Not that we have a plan, but as you can tell this site will be pretty thoroughly devoted to the first Grand Tour of the year, the Giro d'Italia, which begins Saturday in (of course) Belgium. Today, I thought it might be fun to take a look back at last year's Top Ten. Warning! Missing from this list are just a few names of interest, like Ivan Basso, Damiano Cunego, and Tom Danielson, so take this exercise for what it is, a look back, not forward... on the flip:
10. Emanuele Sella, Ceramica Panaria-Navigare
It's not easy keeping up with the Continental pros, i.e. guys riding for top pro teams that didn't make the 20-team Pro Cycling Tour cut. All I know is, Ceramica made the start list, Sella finished with the leaders before losing the sprint in last week's Giro del Appennino, and his lieutenant Paride Grillo just bailed with bronchitis.
9. Maurizio Bruseghin, Lampre
A lieutenant who found himself up there in GC, for reasons I don't have time to trace here. He was 12 minutes back in the Giro del Trentino and 4 minutes back of Sella in the Appennino... but he's one of Cunego's lieutenants, and with a sane team and healthy general, I'm sure he's looking forward to this year's Giro.
8. Pietro Caucchioli, Credit Agricole
He's still with CA, and rode Romandie, but isn't on the start list. I'm sure there's a logical explanation. A great team like CA would never leave its top threat home.
7. Vladimir Karpets, Caisse d'Epargne
Another member of the U27 Project, Karpets hasn't been seen much lately. I'm not an encyclopedia of news, so if he's nursing an injury these days, it got past me. Another explanation is that this year's climbfest isn't his ideal, and he'll do better to support Valverde's run at the Tour.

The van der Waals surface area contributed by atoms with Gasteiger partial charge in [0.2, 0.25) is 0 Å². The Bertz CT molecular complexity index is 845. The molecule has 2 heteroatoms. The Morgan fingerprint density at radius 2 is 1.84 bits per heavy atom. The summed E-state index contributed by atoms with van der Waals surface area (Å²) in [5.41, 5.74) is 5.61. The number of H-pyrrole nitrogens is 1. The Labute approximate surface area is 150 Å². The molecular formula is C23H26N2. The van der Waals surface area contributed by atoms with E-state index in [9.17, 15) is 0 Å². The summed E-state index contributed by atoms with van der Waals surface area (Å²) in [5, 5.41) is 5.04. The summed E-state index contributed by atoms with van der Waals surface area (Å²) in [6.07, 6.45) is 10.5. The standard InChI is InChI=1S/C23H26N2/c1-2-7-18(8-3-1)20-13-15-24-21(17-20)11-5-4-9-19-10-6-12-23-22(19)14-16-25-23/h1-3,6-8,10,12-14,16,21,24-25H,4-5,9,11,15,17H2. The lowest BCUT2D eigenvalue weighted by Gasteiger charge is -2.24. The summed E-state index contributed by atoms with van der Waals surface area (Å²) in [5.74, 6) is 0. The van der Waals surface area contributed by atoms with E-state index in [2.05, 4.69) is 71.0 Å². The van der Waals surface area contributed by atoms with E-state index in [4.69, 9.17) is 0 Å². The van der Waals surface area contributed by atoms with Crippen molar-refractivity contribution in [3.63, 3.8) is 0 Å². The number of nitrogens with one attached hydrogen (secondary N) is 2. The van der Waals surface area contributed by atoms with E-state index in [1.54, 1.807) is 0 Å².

6. Serguey Gonchar, T-Mobile
a/k/a Serhiy Honchar, and not to be confused with the defenseman for the Capitals. At times like this, I feel very underpaid. Anyway, G/Honchar stood out with continental Domina Vacanze last year, but jumped to T-Mobile, where he will be one of their crowd, doing whatever it is they do.
5. Juan Manuel Garate, Quick Step
He left Saunier Duval for the big payday and to join Quick Step's two-man Grand Tour tandem, soon to include Jose Rujano... after the Giro. Serge Baguet wears the top number, and Paolo Bettini will be the elephant in the team bus. But Garate will be around in this climbfest, for sure.
4. Danilo DiLuca, Liquigas
He's put all his focus on the Giro, which seems crazy since his record in the high mountains is, um, secondary to his Classics exploits. But you never know til you try, and DiLuca probably doesn't want to wait around for a better route.
3. Jose Rujano, Selle Italia
Last year's breakout sensation will be this year's enigma. He couldn't wiggle out of his contract before the Giro, since Selle Italia needed him around to ensure an invite. But the whole thing has blown up, and Rujano enters the Giro with no races in his legs and allegedly headmanning a team he hates. Frankly, I'm surprised he's on the start list.
2. Gilberto Simoni, Saunier Duval
He's freed himself of the Lampre mess to join a team that will feature him in the Giro, his only real objective. It's a good course for him, and he's got decent support and no internal competition... all he can ask for short of lopping a few years off his birth certificate.
1. Paolo Savoldelli
He eeked out a riveting, spectacular win last year over a tough course, but the course and the competition both got tougher, especially for a guy who hangs on in the climbs. But he's got better support this year (since it couldn't be worse), and only an idiot would ever even think of underestimating il Falco and Bruyneel.